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Ascorbic Acid Determination

Updated on June 3, 2015

Vitamin C in food products

Many processed beverages are fortified with Vitamin C to improve the nutritional appeal of the product to the consumer. Per US government guidelines (21CFR101.9), the recommended daily intake (RDI) is 60mg/day. This recommended intake is somewhat controversial, and some would argue that much higher intakes are more beneficial for immune response. This vitamin is presented as a percentage of RDI on nutritional labeling.

A food processing plant that has a strong quality assurance program will verify the nutritional declarations on the printed label before releasing product to the public. Ideally, the vitamin content would be verified by HPLC (high performance liquid chromatography). The high cost of using this method is very unattractive, and alternative methods are often evaluated to reduce costs.

Vitamin C and Test Methods

Some popular methods for vitamin C determination include a reaction of ascorbic acid with iodine, and back-titrations with sodium thiosulfate with starch indicator. Automated methods will utilize oxidation-reduction (redox) probes to monitor the electric potential of the test sample.


Ascorbic acid: formula C6H8O6, is a sugar acid with antioxidant properties. Its appearance is white to light-yellow crystals or powder. It is water soluble. It is also known as Vitamin C.

Sulfuric Acid: formula H2SO4 - This acid is popular with with this titration as it easily acidifies the testing solution without reacting with the iodine or ascorbic acid.

Iodine: formula I2. The most useful form of iodine for titrations would be iodine mixed with potassium iodide (KI). Certified iodine is ideal for this kind of testing.

Starch Indicator: Starch solution is a useful aid for monitoring the reaction of iodine and ascorbic acid. When iodine is in excess - just past the equilibrium point - the starch and iodine form a complex that is purple/blue color.

Oxidation-Reduction (redox) Reaction: A chemical reaction in which the atoms involved in the reaction have their oxidation numbers changed.

Oxidation-Reduction Potential (ORP): The potential that describes whether a species wants to donate or accept electrons from other species in a redox reaction. The electrode potential is determined by the Nernst equation and is controlled by the oxidant-reductant ratio. This can be measured with a combination ORP probe.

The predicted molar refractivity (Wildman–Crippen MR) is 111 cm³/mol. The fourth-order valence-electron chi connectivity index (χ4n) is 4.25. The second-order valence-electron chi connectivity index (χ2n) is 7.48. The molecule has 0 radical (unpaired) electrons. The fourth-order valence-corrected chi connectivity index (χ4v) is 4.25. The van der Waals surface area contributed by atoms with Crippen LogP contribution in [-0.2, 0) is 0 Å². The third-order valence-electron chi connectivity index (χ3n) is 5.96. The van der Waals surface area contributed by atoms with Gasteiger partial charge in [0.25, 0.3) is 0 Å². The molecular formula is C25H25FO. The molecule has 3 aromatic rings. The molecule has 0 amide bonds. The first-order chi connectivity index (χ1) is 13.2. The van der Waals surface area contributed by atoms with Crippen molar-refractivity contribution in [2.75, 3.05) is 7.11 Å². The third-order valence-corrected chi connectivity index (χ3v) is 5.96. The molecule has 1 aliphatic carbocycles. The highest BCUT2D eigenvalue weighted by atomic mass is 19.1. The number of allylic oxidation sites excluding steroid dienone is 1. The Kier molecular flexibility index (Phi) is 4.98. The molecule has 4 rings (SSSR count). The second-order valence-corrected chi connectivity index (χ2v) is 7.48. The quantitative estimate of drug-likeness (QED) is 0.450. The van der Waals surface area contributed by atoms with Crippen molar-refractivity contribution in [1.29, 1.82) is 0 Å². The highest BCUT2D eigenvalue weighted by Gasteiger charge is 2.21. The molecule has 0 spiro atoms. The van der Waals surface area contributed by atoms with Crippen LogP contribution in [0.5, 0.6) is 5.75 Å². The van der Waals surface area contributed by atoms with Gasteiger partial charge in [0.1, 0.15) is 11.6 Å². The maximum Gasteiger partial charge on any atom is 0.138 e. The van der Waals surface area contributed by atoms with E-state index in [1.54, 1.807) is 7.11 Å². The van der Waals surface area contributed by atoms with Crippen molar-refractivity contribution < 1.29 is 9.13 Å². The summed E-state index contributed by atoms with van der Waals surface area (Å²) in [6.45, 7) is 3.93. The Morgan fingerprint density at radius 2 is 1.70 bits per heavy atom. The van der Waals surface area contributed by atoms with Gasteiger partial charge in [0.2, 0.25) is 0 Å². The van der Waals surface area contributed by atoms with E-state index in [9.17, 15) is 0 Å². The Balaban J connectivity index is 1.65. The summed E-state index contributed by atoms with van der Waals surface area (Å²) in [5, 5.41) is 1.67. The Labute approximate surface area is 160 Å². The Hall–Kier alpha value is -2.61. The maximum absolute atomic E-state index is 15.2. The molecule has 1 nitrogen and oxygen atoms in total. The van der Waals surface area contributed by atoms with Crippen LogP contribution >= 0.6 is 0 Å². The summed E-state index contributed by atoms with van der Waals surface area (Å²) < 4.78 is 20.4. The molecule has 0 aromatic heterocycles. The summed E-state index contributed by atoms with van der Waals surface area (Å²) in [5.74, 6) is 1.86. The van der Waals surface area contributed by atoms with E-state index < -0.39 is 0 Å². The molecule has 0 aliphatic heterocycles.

Iodimetric Titration: A direct titration. It is a qualitative, volumetric procedure used in analytical chemistry to determine the concentration of an analyte (ascorbic acid) in solution.

Iodometric Titration: An indirect titration. Titration with iodine past the equilibrium point, then back-titrated with sodium thiosulfate.

Automated method: Can be either direct or indirect titration. An auto-titrator and ORP probe would need to be available to the user.

Blank - Starting point

Water, acid and starch will be colorless when starting. Ideally, a clear glass beaker, stir bar, and stir plate will be available to you.

The use of class A glassware will produce the most repeatable results. This includes all volumetric measuring and dispensing glassware.

Titrating with the iodine will produce a blue/purple solution. This is the reaction equilibrium point and it needs to be documented.

Starting point


Normality check of Iodine

Normality check

Volumetrically measured amount of iodine in an acidified solution of water, starch and sulfuric acid can be titrated with sodium thiosulfate to verify iodine normality.

Starting point: Very blue/purple color as the iodine has formed a complex with the starch in an acidified solution.

Turning point: Slight color change is noted.

End point: From the turning point to the end point is only 1 drop of iodine. Solution turns clear. Record the volume of thiosulfate dispensed.

With the knowledge of how much iodine we started with, and how much thiosulfate was titrated we can easily calculate the normality of the iodine.

I2 + 2Na2S2O3 → 2NaI + Na2S4O6


5mL of Iodine solution is titrated with 2.01mL of 0.1N Sodium thiosulfate. Calculate the normality of the Iodine solution. We see from the above equation that 1 mol of iodine will react with 2 mol of the thiosulfate.

Normality of Iodine (mol/L)I2 = (2.01mLthiosulfate)*(0.1mol/L)thiosulfate*(1molI2/2molthiosulfate)*(1/5mLI2)*(1L/1000mL)thiosulfate*(1000mL/1L)I2

= 0.0201 mol/L

Iodimetric Method with Iodine (manual)

Certified iodine in solution with potassium iodide is a perfect titrant for this reaction. Iodine should be stored in dark bottles and exposure to light must be avoided to prevent degradation of the iodine. The normality of iodine should be checked with sodium thiosulfate before using it. For food products, with vitamin C levels typically present in low concentrations - I'd recommend using 0.02N Iodine solution. The use of accurate glassware is important. Whenever possible you should use Class A glassware, as this will reduce the margin of error introduced by the inaccuracies of volumetric measurements. A class A 10mL burette is perfect for testing vitamin C in food products.